A Compensation and Pension exam is an appointment that allows a VA doctor to evaluate your physical or psychological condition and determine the level of impairment caused by your disability. Unlike an appointment with your regular doctor, you won’t receive treatment or medication at a C and P exam. Instead the C and P doctor will likely examine you, ask you questions, order lab work, and do standard tests to assess your situation. Their report is used by the VA to help approve or deny a disability. It is important to keep in mind that the VA almost always gives more weight to the evaluation of a C and P examiner than your own doctor, so you should take the C and P exam very seriously. Here some advice to help guide you through the process.
Our first, and most important, recommendation is that you must show up. If you miss your initial C&P exam, it is likely that the VA will deny your claim. If you’re not able to be there for the exam at the scheduled time be sure to inform the VA as soon as possible and reschedule it—failure to reschedule will also likely result in a claim denial.
During your exam always be polite and cooperative.
Because most C and P examiners evaluate thousands of veterans every year, they probably will not have the patience, time, or resources to try to figure out how you really feel or to dig deep to figure out what your symptoms really are. So it is important that you be direct and honest about your disabilities and how they affect your life. Don’t exaggerate your impairments. Compensation and pension examiners will note any suspected exaggeration in their report. However, don’t minimize your symptoms, either. But, when explaining your symptoms be concise. Examiners are just like the rest of us and they are likely to zone out if your explanations ramble on. Also, the more you talk the greater the chances are that you will say something that VA will use as a reason to deny your claim.
If your disability claim is for a vision, hearing or dental impairment, the VA is required by law to have specialists in these medical fields to conduct your C and P exam. Additionally, exams for psychiatric conditions like depression, PTSD, and other mental disorders must be evaluated by a qualified mental health professional such as a board-certified psychiatrist, a doctorate-level psychologist or a psychiatry resident under close supervision. Mental health exams are a little bit different than physical exams. Where physical exams focus heavily on lab tests and checking your vital signs, a mental health exam will mostly involve the examiner asking you questions about your condition, how it affects your daily life, interaction with others and your ability to work. You may also be required to complete some written tests to evaluate your mental health.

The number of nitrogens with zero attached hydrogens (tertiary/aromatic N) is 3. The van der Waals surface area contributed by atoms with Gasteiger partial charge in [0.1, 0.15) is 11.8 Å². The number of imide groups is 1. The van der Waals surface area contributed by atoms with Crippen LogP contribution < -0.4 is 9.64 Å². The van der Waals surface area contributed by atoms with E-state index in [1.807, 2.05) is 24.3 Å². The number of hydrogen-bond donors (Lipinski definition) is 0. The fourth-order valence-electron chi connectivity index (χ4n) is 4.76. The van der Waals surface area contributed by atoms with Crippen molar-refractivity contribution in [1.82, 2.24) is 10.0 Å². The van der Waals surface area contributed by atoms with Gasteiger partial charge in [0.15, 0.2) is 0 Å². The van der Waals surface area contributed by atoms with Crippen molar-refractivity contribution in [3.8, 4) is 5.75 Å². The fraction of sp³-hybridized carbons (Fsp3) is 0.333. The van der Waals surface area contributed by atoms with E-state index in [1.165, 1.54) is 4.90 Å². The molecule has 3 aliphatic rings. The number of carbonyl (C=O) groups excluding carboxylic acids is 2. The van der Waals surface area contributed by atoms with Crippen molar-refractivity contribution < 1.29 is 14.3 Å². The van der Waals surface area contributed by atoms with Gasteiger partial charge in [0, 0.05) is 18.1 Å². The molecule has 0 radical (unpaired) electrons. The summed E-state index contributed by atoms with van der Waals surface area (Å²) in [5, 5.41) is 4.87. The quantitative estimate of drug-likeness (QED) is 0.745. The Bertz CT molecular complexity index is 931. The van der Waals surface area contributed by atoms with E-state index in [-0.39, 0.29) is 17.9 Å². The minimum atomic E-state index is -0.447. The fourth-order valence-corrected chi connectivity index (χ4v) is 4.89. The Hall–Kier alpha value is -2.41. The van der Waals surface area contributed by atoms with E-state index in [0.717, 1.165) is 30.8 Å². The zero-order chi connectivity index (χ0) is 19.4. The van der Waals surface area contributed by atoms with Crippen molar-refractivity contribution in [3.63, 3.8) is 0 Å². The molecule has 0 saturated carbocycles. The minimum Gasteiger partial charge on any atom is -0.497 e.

We recommend that you take a witness—such as a spouse, adult child, or close friend—to the examination. This is especially helpful for mental health exams because they are stressful and it is easy to forget important details about the symptoms of your condition. If possible, have your witness join you in the examination room. However, this request is frequently denied by the VA. Even if this request is denied, you should continue with the exam. The VA will likely deny your claim if you don’t cooperate with the C and P examiner.
After your exam, request a copy of the exam report by sending a letter to your Regional Office. Then review the report to ensure it is an accurate accounting of your exam. If you believe the report does not completely and accurately represent what you reported to the examiner or if your C and P exam results are unfavorable, you or your accredited representative can rebut the report and can file private medical opinions to counter the C and P exam report.
At Cuddigan Law, we understand how critical it is for veterans to get the disability benefits they have rightfully earned. That’s why we provide a wealth of free information on our website to help veterans with their claims. And you can contact us for a free evaluation of your situation.